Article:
Featured Posts

Book Club: Life Ascending by Nick Lane This month we are reading Life Ascending: The Ten Great Inventions of Evolution by Nick Lane. Nick Lane is a Reader in Evolutionary Biochemistry at University College London. He has written books about...

Read more

SitP: Let's Find a New Pub Since Tommy Doyle's closed we've been meeting very sporadically (except the Book Club). We need a new regular meeting place. I've put up a post on Facebook* where people can make suggestions. For people...

Read more

Book Club: The Martian by Andy Wier Our June book is The Martian: A Novel by Andy Weir. It's a science fiction story of Mark Watney, an astronaut abandoned on Mars by the rest of the crew (they were certain, for many good reasons, that...

Read more

Book Club: Ha!: The Science of When We Laugh and Why... Isaac Asimov famously wrote: The most exciting phrase to hear in science, the one that heralds new discoveries, is not “Eureka” but “That’s funny...” Ha! isn't really about that, though....

Read more

  • Prev
  • Next

Book Club: “The Man Who Knew Too Much” by David Leavitt

Posted on : May-20-2012 | By : John | In : Book Club

Tags: , , , , ,

0

June 23 marks the 100th birthday of one of the most important mathematicians of the 20th century, a man who if not singlehandedly winning World War II, shortened it by at least a year and saved millions of lives, and was repaid by being persecuted, prosecuted and hounded to death. Alan Turing was the founder of computer science who formalized the fundamental concepts of computability, computational complexity, and the algorithm[1]. He was also a brilliant logician and cryptanalyst and invented the Turing Machine and the Turing Test.

Our next book will be The Man Who Knew Too Much: Alan Turing and the Invention of the Computer by David Leavitt. The Amazon reviews on this book are mixed, but I think we’ll enjoy it. Most of the negative reviews focus on it being too mathematical, but if I recall correctly, most of us found our previous math oriented book, The Calculus Diaries, lacking in actual math. (What can I say, we’re hardcore nerds.) We might end up agreeing with a couple of other negative reviewers who found it not rigorous enough or who focus on a small number of mistakes or misunderstandings, but most of the reviews found Leavitt’s explanations very cogent, and the book itself a good mix of the biography, history, math and the tragic consequences of the extreme homophobia that ruled much of the last century.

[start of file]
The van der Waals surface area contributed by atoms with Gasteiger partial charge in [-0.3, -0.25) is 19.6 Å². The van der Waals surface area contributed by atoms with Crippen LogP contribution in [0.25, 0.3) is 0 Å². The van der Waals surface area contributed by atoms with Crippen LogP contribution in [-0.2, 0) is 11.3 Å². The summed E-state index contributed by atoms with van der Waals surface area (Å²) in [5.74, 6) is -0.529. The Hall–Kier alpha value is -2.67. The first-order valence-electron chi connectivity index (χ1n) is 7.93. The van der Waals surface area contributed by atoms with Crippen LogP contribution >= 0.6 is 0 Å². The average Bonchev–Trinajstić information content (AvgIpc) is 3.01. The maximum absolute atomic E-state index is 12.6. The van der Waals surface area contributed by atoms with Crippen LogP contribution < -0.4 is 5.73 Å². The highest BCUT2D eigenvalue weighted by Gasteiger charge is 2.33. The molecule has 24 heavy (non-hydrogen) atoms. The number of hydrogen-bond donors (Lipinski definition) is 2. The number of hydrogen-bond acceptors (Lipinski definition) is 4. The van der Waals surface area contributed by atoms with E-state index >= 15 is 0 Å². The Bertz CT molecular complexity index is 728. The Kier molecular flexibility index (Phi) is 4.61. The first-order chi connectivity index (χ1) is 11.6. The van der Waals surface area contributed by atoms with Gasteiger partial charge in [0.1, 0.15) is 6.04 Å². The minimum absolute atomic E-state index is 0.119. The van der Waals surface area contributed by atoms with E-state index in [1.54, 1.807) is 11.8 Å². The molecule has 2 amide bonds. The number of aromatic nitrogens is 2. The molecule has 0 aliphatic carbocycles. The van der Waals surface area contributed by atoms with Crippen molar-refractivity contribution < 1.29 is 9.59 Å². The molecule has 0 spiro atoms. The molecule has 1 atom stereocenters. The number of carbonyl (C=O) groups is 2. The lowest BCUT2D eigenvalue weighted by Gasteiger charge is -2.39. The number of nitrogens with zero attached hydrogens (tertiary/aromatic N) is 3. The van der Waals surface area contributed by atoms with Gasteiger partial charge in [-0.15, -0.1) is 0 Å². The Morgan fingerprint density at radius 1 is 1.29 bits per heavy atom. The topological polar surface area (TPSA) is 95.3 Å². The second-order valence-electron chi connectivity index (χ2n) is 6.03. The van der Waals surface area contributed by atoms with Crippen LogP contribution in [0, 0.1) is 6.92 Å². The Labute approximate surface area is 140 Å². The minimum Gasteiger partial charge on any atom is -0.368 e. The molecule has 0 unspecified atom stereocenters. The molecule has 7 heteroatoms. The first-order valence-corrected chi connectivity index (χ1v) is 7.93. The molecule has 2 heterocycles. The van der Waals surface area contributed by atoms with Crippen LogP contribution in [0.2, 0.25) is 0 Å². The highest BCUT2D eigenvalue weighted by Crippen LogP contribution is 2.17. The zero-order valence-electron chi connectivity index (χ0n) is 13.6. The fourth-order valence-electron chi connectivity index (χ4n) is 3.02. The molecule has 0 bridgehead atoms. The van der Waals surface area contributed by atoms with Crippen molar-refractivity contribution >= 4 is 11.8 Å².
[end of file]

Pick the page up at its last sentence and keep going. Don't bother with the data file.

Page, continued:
Update: If you are unfamiliar with Turing’s life or his work, Courtney has posted an excellent biographical essay on Queereka (which Will has cross-posted to Skepchick.)

The Pilot ACE was a prototype of the ACE, which was the actual computer designed by Turing, but I couldn't, in a lazy Google search, find any pictures of the ACE.

A Computer

We will be meeting at the usual time and place, Saturday June 16, 2012 at 3 PM in either the conference room in the Northwest Science Building at Harvard or outdoors under the Giant Green Pepper if the weather is nice.

Please sign up at our Facebook event page (unless you’d rather not, but it does give us some idea of how many people to expect.) It seems to be working again; I guess last month’s rant was effective.

[1] No, Al Gore never claimed to have invented the Algorithm, any more than he claimed to invent the Internet.

Be Sociable, Share!

Write a comment

You must be logged in to post a comment.